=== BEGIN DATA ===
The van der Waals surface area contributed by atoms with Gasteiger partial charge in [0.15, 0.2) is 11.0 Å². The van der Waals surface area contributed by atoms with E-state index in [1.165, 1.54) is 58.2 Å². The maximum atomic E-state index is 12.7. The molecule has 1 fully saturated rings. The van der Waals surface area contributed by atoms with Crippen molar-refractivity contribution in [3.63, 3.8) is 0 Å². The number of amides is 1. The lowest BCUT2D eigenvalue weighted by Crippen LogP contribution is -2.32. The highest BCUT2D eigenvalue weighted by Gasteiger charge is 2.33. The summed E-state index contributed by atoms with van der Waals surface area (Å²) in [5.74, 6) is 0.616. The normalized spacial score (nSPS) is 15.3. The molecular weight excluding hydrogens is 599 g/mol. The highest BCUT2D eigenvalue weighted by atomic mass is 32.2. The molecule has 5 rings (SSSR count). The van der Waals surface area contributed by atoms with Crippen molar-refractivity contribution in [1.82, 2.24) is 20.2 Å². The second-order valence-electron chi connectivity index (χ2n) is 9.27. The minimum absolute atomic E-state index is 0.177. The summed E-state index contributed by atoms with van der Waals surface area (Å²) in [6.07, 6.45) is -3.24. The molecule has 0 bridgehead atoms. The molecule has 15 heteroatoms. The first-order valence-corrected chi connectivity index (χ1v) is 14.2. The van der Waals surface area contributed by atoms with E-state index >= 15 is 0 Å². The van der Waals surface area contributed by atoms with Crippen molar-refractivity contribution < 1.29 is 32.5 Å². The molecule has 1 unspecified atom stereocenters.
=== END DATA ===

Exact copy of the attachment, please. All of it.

The van der Waals surface area contributed by atoms with Gasteiger partial charge in [0.15, 0.2) is 11.0 Å². The van der Waals surface area contributed by atoms with E-state index in [1.165, 1.54) is 58.2 Å². The maximum atomic E-state index is 12.7. The molecule has 1 fully saturated rings. The van der Waals surface area contributed by atoms with Crippen molar-refractivity contribution in [3.63, 3.8) is 0 Å². The number of amides is 1. The lowest BCUT2D eigenvalue weighted by Crippen LogP contribution is -2.32. The highest BCUT2D eigenvalue weighted by Gasteiger charge is 2.33. The summed E-state index contributed by atoms with van der Waals surface area (Å²) in [5.74, 6) is 0.616. The normalized spacial score (nSPS) is 15.3. The molecular weight excluding hydrogens is 599 g/mol. The highest BCUT2D eigenvalue weighted by atomic mass is 32.2. The molecule has 5 rings (SSSR count). The van der Waals surface area contributed by atoms with Crippen molar-refractivity contribution in [1.82, 2.24) is 20.2 Å². The second-order valence-electron chi connectivity index (χ2n) is 9.27. The minimum absolute atomic E-state index is 0.177. The summed E-state index contributed by atoms with van der Waals surface area (Å²) in [6.07, 6.45) is -3.24. The molecule has 0 bridgehead atoms. The molecule has 15 heteroatoms. The first-order valence-corrected chi connectivity index (χ1v) is 14.2. The van der Waals surface area contributed by atoms with E-state index >= 15 is 0 Å². The van der Waals surface area contributed by atoms with Crippen molar-refractivity contribution < 1.29 is 32.5 Å². The molecule has 1 unspecified atom stereocenters.